Trent Jamieson (text) & Rovina Cai (illustrator), The Giant and the Sea, Lothian Children’s Books, May 2020, 32 pp., RRP $26.99 (hbk), ISBN 9780734418876.
‘The sea is rising because of your machine. That is all I know, and all I can tell you. It must be turned off.’
‘We will not let you turn off our machine. How dare you suggest it?’
‘I cannot make you turn off your machine. But the sea will, and then it will be too late. The sea is rising.’
This is the tale of a giant who stands sentry by the sea. She warns a brave girl of the impending danger of the rising sea, and the girl tries to warn the people in the city, but they dismiss her concerns and banish the giant. Eventually the sea rises, and the only survivors are the believers the giant manages to save. They set about rebuilding, but the book ends with the giant warning another young child that the people are in danger again.
This is a story about climate change. It feels like a fable about the young climate strikers who are desperately trying to make powerful people pay attention. It’s a deft exploration of unsavoury parts of our modern culture and psyche. There is wilful ignorance and cognitive dissonance aplenty — first in the downright denial from the capitalists who prosper from the machine that will ultimately cause their downfall, then in the fear fuelled anger from the people of the city who form a mob and banish the giant in a scene reminiscent of online cancel culture.
This book would be a terrific text to use with upper-primary and early secondary students. It’s a lyrical read-aloud with plenty to discuss — from the female protagonists, to the text-world connections to real life young people who are advocating for change whilst older generations and businesses cling to the status quo. However, it’s probably worth noting that if you are looking for a book about sustainability that is empowering and uplifting, this probably isn’t it. The sceptics don’t survive, and it’s a circular narrative that ends with the cycle of climate change denial beginning all over again. The story also feels a bit like a portent of the current COVID crisis — with people struggling to accept that their normal has to be relinquished, and at the mercy of the inexorableness of nature. For that reason, it could perhaps be a bit triggering, so it might be one to use with caution for the time being.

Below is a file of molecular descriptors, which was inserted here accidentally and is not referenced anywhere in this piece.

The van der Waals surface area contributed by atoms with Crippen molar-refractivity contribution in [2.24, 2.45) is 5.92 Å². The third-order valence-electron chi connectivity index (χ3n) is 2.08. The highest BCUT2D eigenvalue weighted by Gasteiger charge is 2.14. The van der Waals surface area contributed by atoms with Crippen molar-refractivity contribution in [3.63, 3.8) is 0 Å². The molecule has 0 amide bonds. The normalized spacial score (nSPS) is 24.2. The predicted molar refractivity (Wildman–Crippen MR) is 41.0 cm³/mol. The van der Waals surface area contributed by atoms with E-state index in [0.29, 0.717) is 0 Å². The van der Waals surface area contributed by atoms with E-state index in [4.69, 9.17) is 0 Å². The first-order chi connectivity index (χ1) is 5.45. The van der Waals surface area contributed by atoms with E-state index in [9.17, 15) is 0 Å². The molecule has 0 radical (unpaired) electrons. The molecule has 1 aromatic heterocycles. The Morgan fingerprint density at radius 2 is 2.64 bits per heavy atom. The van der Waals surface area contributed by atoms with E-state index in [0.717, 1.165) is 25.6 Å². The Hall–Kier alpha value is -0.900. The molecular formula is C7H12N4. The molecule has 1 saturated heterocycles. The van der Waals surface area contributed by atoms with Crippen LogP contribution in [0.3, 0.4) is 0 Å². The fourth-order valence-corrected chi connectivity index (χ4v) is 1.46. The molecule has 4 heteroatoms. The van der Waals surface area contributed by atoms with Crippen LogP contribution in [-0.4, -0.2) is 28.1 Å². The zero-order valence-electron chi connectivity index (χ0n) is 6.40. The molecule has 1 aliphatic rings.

The Giant and the Sea is a beautiful, poignant picture book — but it has a stern, sombre and somewhat unforgiving dystopian edge. It is one for the collection, but perhaps not one for high rotation with young people who might be feeling swamped right now.
Reviewed by Liz Patterson